The most common test for Covid-19 involves inserting a swab up through the nose to collect mucus from the back of the throat next to the nasal cavity.
The resulting mucus sample is then analysed to find traces of viral RNA specific to Covid-19, a process known as reverse transcription polymerase chain reaction, or RT-PCR.
If Covid-19 RNA is detected then it’s highly likely you’re infected, although operational errors such as sample contamination could be to blame. However, if none is found you might still be infected. Results where you are infected but no evidence of infection is found are known as false negatives.
There are a number of reasons why Covid-19 RNA might not show up in your mucus sample. One is timing. Virus particles are more likely to be present in the throat during the beginning of the infection. Another is mild symptoms. Those with mild symptoms are more likely to experience false negatives.
How common are false negatives?
A study in China looked at 1,014 symptomatic patient tests in Wuhan. 601 (59%) of them were RT-PCR positive and 413 (41%) came out negative. However, in addition to the RT-PCR tests, all of the patients were given CT chest scans, another way to test for lung infections such as Covid-19. According to the scans, 308 (75%) of the patients with negative RT-PCR results showed lung symptoms consistent with Covid-19.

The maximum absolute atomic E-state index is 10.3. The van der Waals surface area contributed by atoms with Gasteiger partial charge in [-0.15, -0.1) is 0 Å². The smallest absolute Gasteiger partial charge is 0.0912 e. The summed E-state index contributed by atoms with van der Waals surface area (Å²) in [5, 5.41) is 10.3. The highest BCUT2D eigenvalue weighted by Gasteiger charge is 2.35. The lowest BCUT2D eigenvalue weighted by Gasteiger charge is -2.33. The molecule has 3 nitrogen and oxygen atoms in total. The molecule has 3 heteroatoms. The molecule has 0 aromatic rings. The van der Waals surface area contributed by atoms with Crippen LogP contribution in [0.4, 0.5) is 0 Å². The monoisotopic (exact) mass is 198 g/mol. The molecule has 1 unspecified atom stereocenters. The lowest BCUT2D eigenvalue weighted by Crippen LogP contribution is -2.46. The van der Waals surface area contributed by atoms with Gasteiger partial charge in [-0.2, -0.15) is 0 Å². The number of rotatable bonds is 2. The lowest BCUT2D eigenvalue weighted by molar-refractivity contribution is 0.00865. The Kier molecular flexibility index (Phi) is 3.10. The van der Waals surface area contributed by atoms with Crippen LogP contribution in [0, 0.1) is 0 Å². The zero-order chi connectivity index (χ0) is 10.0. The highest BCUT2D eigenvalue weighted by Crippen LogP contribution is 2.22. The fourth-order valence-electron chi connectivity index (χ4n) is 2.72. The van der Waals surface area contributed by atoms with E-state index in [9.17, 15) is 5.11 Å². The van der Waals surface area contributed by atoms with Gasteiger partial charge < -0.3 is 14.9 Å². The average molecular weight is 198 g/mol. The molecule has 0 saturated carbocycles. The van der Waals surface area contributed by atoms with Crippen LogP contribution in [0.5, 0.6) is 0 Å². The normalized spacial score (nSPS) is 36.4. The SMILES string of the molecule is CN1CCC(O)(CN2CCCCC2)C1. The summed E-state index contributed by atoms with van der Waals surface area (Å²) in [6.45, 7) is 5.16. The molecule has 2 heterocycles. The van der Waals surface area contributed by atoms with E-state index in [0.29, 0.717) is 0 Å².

This suggests that using only RT-PCR tests to detect Covid-19 could miss 31% (41% x 75%) of infected patients.
Other research from China suggests a false negative RT-PCR test rate of 30%.
Without proper information and advice, there is a risk that people with the disease receiving false negative RT-PCR test results, believe they don’t have it, and behave in ways that risk spreading the infection.
In addition to the effects of test rationing and a failure to establish epidemiological links for newly discovered infections, false negatives are another way that the number of recorded infections could be undercounted.
The high rate of false negatives also helps to support the hypothesis that people testing negative prior to release from hospital, who later test positive, haven’t fully recovered. Rather than catching the virus again, they might instead have received a false negative test result prior to release.
Coronavirus testing research paper (in English)